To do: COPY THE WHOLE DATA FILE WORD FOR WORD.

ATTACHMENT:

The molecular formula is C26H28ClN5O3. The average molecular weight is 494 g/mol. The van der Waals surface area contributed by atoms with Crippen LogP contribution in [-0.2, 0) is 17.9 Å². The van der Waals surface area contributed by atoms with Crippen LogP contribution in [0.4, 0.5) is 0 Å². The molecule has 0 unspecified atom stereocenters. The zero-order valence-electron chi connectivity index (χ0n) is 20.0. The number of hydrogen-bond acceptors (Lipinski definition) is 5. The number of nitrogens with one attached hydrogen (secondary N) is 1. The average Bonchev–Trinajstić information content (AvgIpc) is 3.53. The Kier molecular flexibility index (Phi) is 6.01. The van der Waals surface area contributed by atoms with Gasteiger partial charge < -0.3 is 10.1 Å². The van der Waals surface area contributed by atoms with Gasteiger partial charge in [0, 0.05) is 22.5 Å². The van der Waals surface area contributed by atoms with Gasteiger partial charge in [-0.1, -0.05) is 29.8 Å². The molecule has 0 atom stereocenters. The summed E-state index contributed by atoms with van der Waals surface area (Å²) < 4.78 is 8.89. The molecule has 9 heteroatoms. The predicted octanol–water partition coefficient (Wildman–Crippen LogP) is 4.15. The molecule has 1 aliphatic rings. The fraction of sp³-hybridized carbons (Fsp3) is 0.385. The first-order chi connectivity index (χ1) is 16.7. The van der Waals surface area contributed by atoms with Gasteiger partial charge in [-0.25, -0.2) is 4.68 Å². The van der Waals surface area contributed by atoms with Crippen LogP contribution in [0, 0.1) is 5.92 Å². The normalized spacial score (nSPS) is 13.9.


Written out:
The molecular formula is C26H28ClN5O3. The average molecular weight is 494 g/mol. The van der Waals surface area contributed by atoms with Crippen LogP contribution in [-0.2, 0) is 17.9 Å². The van der Waals surface area contributed by atoms with Crippen LogP contribution in [0.4, 0.5) is 0 Å². The molecule has 0 unspecified atom stereocenters. The zero-order valence-electron chi connectivity index (χ0n) is 20.0. The number of hydrogen-bond acceptors (Lipinski definition) is 5. The number of nitrogens with one attached hydrogen (secondary N) is 1. The average Bonchev–Trinajstić information content (AvgIpc) is 3.53. The Kier molecular flexibility index (Phi) is 6.01. The van der Waals surface area contributed by atoms with Gasteiger partial charge < -0.3 is 10.1 Å². The van der Waals surface area contributed by atoms with Gasteiger partial charge in [0, 0.05) is 22.5 Å². The van der Waals surface area contributed by atoms with Gasteiger partial charge in [-0.1, -0.05) is 29.8 Å². The molecule has 0 atom stereocenters. The summed E-state index contributed by atoms with van der Waals surface area (Å²) < 4.78 is 8.89. The molecule has 9 heteroatoms. The predicted octanol–water partition coefficient (Wildman–Crippen LogP) is 4.15. The molecule has 1 aliphatic rings. The fraction of sp³-hybridized carbons (Fsp3) is 0.385. The first-order chi connectivity index (χ1) is 16.7. The van der Waals surface area contributed by atoms with Gasteiger partial charge in [-0.25, -0.2) is 4.68 Å². The van der Waals surface area contributed by atoms with Crippen LogP contribution in [0, 0.1) is 5.92 Å². The normalized spacial score (nSPS) is 13.9.